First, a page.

Towards a pan-European approach to classifying indicators of care

Towards a pan-European approach to classifying
indicators of care quality.
Alex Mears
Paul Long
Jan Vesseur
Part 1: Describing a framework
Throughout Europe (and indeed the broader developed world) there is
increasing interest in measuring the quality of health and personal care
services as a mechanism to stimulate improvement, inform consumer choice
provide public and payer accountability, and populate risk management
However, while this occurring widely, one of the potential benefits, providing
international comparisons to allow countries to compare themselves with
global best practice, contextualise national performance and raise sights
above the local has not yet been widely grasped. While some first steps are
being undertaken by the OECD, regulators and inspectors themselves have
yet to collaborate widely on comparing across existing indicator sets.
One of the reasons for this is that there is not a clear method for classifying
various indicators and thus ensuring that they are actually comparable. This
is a task made difficult by the fact that each system inevitably collects slightly
different data, classifies inputs, outputs and outcomes in rather differently and
has rather different conceptualisations of health and care. The task becomes
more complex still because the required classification is multi-dimensional
The following paper is a first attempt to define just such a classification. Its
genesis was in a meeting of EPSO (European Partnership of Supervising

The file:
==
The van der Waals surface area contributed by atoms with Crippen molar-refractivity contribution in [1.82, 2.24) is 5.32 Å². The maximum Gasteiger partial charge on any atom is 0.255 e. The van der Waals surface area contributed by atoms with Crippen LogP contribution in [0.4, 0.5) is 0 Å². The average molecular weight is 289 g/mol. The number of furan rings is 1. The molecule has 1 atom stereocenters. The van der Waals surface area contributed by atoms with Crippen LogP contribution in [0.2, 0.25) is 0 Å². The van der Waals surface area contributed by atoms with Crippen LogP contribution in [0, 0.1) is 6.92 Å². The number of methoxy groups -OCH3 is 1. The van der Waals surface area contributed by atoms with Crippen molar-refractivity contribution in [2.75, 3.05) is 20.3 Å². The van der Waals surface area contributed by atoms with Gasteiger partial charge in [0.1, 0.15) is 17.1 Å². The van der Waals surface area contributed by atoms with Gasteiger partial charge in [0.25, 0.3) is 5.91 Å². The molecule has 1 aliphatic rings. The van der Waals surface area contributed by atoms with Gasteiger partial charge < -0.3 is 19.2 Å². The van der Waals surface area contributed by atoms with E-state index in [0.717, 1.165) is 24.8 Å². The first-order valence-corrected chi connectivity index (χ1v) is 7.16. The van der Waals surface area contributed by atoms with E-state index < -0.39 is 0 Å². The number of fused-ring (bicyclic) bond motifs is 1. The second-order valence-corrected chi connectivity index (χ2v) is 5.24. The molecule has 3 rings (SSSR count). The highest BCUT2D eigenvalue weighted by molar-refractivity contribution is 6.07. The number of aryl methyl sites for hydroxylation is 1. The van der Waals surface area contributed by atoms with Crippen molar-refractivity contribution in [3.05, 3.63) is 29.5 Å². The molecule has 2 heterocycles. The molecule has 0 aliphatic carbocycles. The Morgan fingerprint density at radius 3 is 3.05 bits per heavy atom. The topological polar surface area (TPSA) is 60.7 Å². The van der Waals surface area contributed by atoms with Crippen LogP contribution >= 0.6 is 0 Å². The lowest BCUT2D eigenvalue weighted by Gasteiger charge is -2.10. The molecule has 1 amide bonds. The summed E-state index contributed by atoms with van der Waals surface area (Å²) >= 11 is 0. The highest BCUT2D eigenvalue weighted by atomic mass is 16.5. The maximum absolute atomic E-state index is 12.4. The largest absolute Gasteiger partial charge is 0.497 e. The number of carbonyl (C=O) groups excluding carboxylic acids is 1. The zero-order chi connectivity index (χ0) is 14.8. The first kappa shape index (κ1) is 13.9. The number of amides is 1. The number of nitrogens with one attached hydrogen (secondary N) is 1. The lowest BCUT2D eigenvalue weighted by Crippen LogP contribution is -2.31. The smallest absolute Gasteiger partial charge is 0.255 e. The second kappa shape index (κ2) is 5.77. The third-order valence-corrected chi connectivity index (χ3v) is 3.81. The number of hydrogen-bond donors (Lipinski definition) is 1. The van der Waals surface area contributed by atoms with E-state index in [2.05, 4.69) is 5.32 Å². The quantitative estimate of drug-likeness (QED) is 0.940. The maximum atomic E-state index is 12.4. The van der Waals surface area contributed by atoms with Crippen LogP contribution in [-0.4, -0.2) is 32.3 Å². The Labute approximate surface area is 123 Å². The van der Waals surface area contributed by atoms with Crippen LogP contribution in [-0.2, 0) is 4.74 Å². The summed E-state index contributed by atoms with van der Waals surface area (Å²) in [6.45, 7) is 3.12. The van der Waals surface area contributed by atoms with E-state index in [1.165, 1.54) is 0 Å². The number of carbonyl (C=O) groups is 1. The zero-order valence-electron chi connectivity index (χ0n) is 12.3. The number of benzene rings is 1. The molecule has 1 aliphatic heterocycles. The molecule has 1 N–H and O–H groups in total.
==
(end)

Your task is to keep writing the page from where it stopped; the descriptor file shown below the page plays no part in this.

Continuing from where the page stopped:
Organisations), where Dutch, English and Swedish representatives compared
experiences in this field and considered how to advance the agenda.
This conversation resulted in the commitment to start to develop a multidimensional approach to classifying indicators about care. The following note
sets out how we intend to go about this.
The dimensions that we need to consider are as follows
1 Conceptualisation of quality
2 Donabedian definition (Structure, process, outcome)
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3 Data type (derivable, collectable from routine sources, special collections,
4 Indicator use (judgement singular, judgement as part of framework,
benchmarking, risk assessment)
1 Conceptualisation of quality
There have been many conceptualisations of quality and this is part of the
framework required to classify that have been undertaken by various different
international bodies. From these the common elements below have been
identified as common themes and will be used as part of the model for this
The parameters of the conceptualisation to some extent depend upon how
broadly the model of care being assessed. Is it purely medical care, or is it a
more holistic view of care, including social and nursing care. If the latter then
some notion of health, independent or even fulfilled lives would be added to
the conceptualisation.
Safe care (avoidance of harmful intervention)
Effectiveness (care which conforms with best practice and which is most likely
to maximise benefit for patients and service users)
Patient/ Service User Experience (how positive an experience for the person
receiving was the act of giving care)
There is then often a consideration of:
Efficiency (how effectively are resources distributed to maximise benefit to
service users per resource expended)
Where a broader definition of care is included there is often one or both of:
Healthy and independent lives for individuals
Population health
2 Donabedian or structure, process, outcome
The Donabedian (Structure, process, outcome) conceptualisation of
achievement of quality is well known. Structure refers to the underpinning
infrastructure and resources that an organisation has in place to achieve its
aims (people, materiel, policies and procedures). Process refers to what an
organisation actually does, and outcome refers to the results of what an
organisation does.
There is a widespread enthusiasm for measuring outcomes. Achievement of
outcomes for individuals (as opposed to the performance of specific tasks) is,
after all, the purpose of care. Yet as measures of quality, outcomes have
limitations, largely associated with issues of causality. For example, does a
low mortality rate in a hospital point to better care, healthier patients, or